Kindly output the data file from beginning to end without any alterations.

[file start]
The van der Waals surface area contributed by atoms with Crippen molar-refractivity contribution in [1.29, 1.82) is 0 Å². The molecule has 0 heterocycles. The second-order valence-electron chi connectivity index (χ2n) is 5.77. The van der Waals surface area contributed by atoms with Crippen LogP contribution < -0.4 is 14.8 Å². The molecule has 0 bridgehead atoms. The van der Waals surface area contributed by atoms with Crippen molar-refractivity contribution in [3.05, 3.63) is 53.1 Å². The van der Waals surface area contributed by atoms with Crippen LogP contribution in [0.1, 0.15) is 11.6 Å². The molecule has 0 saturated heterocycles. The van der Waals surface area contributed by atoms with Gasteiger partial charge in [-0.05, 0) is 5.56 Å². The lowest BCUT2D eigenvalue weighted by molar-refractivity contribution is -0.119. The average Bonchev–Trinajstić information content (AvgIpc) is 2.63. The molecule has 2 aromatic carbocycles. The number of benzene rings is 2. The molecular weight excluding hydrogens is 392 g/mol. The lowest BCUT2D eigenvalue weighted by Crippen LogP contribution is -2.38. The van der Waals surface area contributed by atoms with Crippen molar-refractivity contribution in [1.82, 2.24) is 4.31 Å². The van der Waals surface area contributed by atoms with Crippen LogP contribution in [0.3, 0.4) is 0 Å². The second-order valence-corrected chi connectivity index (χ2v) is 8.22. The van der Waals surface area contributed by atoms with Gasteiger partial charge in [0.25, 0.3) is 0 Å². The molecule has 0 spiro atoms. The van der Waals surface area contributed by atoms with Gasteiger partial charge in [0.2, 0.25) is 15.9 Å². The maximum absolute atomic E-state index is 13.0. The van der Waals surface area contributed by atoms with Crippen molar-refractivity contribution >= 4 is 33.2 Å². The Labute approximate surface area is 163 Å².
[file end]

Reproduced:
The van der Waals surface area contributed by atoms with Crippen molar-refractivity contribution in [1.29, 1.82) is 0 Å². The molecule has 0 heterocycles. The second-order valence-electron chi connectivity index (χ2n) is 5.77. The van der Waals surface area contributed by atoms with Crippen LogP contribution < -0.4 is 14.8 Å². The molecule has 0 bridgehead atoms. The van der Waals surface area contributed by atoms with Crippen molar-refractivity contribution in [3.05, 3.63) is 53.1 Å². The van der Waals surface area contributed by atoms with Crippen LogP contribution in [0.1, 0.15) is 11.6 Å². The molecule has 0 saturated heterocycles. The van der Waals surface area contributed by atoms with Gasteiger partial charge in [-0.05, 0) is 5.56 Å². The lowest BCUT2D eigenvalue weighted by molar-refractivity contribution is -0.119. The average Bonchev–Trinajstić information content (AvgIpc) is 2.63. The molecule has 2 aromatic carbocycles. The number of benzene rings is 2. The molecular weight excluding hydrogens is 392 g/mol. The lowest BCUT2D eigenvalue weighted by Crippen LogP contribution is -2.38. The van der Waals surface area contributed by atoms with Crippen molar-refractivity contribution in [1.82, 2.24) is 4.31 Å². The van der Waals surface area contributed by atoms with Crippen LogP contribution in [0.3, 0.4) is 0 Å². The second-order valence-corrected chi connectivity index (χ2v) is 8.22. The van der Waals surface area contributed by atoms with Gasteiger partial charge in [0.25, 0.3) is 0 Å². The molecule has 0 spiro atoms. The van der Waals surface area contributed by atoms with Gasteiger partial charge in [0.2, 0.25) is 15.9 Å². The maximum absolute atomic E-state index is 13.0. The van der Waals surface area contributed by atoms with Crippen molar-refractivity contribution >= 4 is 33.2 Å². The Labute approximate surface area is 163 Å².